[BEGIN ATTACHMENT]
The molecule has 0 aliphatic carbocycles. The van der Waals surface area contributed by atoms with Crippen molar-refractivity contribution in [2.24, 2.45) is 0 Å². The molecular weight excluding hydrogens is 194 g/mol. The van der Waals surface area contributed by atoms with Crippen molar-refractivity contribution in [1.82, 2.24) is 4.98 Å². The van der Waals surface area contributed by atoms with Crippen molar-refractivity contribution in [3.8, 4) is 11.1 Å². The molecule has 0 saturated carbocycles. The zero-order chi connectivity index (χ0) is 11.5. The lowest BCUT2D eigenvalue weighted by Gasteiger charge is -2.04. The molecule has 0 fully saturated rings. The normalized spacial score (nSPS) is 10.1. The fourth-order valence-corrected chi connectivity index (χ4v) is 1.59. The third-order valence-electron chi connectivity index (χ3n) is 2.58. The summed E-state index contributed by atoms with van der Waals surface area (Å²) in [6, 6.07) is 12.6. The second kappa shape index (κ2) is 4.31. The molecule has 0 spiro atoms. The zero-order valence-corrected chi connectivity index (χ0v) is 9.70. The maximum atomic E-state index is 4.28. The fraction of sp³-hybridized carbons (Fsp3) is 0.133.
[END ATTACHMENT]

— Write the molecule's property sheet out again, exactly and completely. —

The molecule has 0 aliphatic carbocycles. The van der Waals surface area contributed by atoms with Crippen molar-refractivity contribution in [2.24, 2.45) is 0 Å². The molecular weight excluding hydrogens is 194 g/mol. The van der Waals surface area contributed by atoms with Crippen molar-refractivity contribution in [1.82, 2.24) is 4.98 Å². The van der Waals surface area contributed by atoms with Crippen molar-refractivity contribution in [3.8, 4) is 11.1 Å². The molecule has 0 saturated carbocycles. The zero-order chi connectivity index (χ0) is 11.5. The lowest BCUT2D eigenvalue weighted by Gasteiger charge is -2.04. The molecule has 0 fully saturated rings. The normalized spacial score (nSPS) is 10.1. The fourth-order valence-corrected chi connectivity index (χ4v) is 1.59. The third-order valence-electron chi connectivity index (χ3n) is 2.58. The summed E-state index contributed by atoms with van der Waals surface area (Å²) in [6, 6.07) is 12.6. The second kappa shape index (κ2) is 4.31. The molecule has 0 spiro atoms. The zero-order valence-corrected chi connectivity index (χ0v) is 9.70. The maximum atomic E-state index is 4.28. The fraction of sp³-hybridized carbons (Fsp3) is 0.133.